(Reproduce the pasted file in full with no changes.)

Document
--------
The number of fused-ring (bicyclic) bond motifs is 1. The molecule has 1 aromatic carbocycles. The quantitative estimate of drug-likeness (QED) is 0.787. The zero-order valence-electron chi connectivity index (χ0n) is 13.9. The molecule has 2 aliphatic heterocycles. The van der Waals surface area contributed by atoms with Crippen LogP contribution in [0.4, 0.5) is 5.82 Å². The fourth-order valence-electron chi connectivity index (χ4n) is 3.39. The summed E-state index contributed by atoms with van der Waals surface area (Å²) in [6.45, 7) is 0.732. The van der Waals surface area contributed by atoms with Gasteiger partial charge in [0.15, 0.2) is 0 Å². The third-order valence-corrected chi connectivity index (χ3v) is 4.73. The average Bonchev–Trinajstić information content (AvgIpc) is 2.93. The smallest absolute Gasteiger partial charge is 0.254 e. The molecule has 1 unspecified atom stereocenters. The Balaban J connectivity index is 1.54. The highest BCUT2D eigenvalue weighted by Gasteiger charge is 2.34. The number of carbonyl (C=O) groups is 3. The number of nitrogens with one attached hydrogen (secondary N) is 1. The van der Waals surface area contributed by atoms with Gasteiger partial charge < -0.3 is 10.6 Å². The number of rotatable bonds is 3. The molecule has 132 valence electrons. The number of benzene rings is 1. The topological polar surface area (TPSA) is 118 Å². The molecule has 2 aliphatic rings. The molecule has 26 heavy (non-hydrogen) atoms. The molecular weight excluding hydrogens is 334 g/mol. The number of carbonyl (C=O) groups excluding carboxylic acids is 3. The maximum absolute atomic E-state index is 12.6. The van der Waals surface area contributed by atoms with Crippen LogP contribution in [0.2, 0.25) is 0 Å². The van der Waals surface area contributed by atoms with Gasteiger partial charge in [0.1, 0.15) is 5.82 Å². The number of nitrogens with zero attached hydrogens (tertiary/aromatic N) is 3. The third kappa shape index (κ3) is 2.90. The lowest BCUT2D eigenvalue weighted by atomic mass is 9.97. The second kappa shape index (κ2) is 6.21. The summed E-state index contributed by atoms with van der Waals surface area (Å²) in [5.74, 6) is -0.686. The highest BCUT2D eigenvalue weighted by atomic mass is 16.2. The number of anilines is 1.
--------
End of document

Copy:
The number of fused-ring (bicyclic) bond motifs is 1. The molecule has 1 aromatic carbocycles. The quantitative estimate of drug-likeness (QED) is 0.787. The zero-order valence-electron chi connectivity index (χ0n) is 13.9. The molecule has 2 aliphatic heterocycles. The van der Waals surface area contributed by atoms with Crippen LogP contribution in [0.4, 0.5) is 5.82 Å². The fourth-order valence-electron chi connectivity index (χ4n) is 3.39. The summed E-state index contributed by atoms with van der Waals surface area (Å²) in [6.45, 7) is 0.732. The van der Waals surface area contributed by atoms with Gasteiger partial charge in [0.15, 0.2) is 0 Å². The third-order valence-corrected chi connectivity index (χ3v) is 4.73. The average Bonchev–Trinajstić information content (AvgIpc) is 2.93. The smallest absolute Gasteiger partial charge is 0.254 e. The molecule has 1 unspecified atom stereocenters. The Balaban J connectivity index is 1.54. The highest BCUT2D eigenvalue weighted by Gasteiger charge is 2.34. The number of carbonyl (C=O) groups is 3. The number of nitrogens with one attached hydrogen (secondary N) is 1. The van der Waals surface area contributed by atoms with Gasteiger partial charge < -0.3 is 10.6 Å². The number of rotatable bonds is 3. The molecule has 132 valence electrons. The number of benzene rings is 1. The topological polar surface area (TPSA) is 118 Å². The molecule has 2 aliphatic rings. The molecule has 26 heavy (non-hydrogen) atoms. The molecular weight excluding hydrogens is 334 g/mol. The number of carbonyl (C=O) groups excluding carboxylic acids is 3. The maximum absolute atomic E-state index is 12.6. The van der Waals surface area contributed by atoms with Crippen LogP contribution in [0.2, 0.25) is 0 Å². The van der Waals surface area contributed by atoms with Gasteiger partial charge in [0.1, 0.15) is 5.82 Å². The number of nitrogens with zero attached hydrogens (tertiary/aromatic N) is 3. The third kappa shape index (κ3) is 2.90. The lowest BCUT2D eigenvalue weighted by atomic mass is 9.97. The second kappa shape index (κ2) is 6.21. The summed E-state index contributed by atoms with van der Waals surface area (Å²) in [5.74, 6) is -0.686. The highest BCUT2D eigenvalue weighted by atomic mass is 16.2. The number of anilines is 1.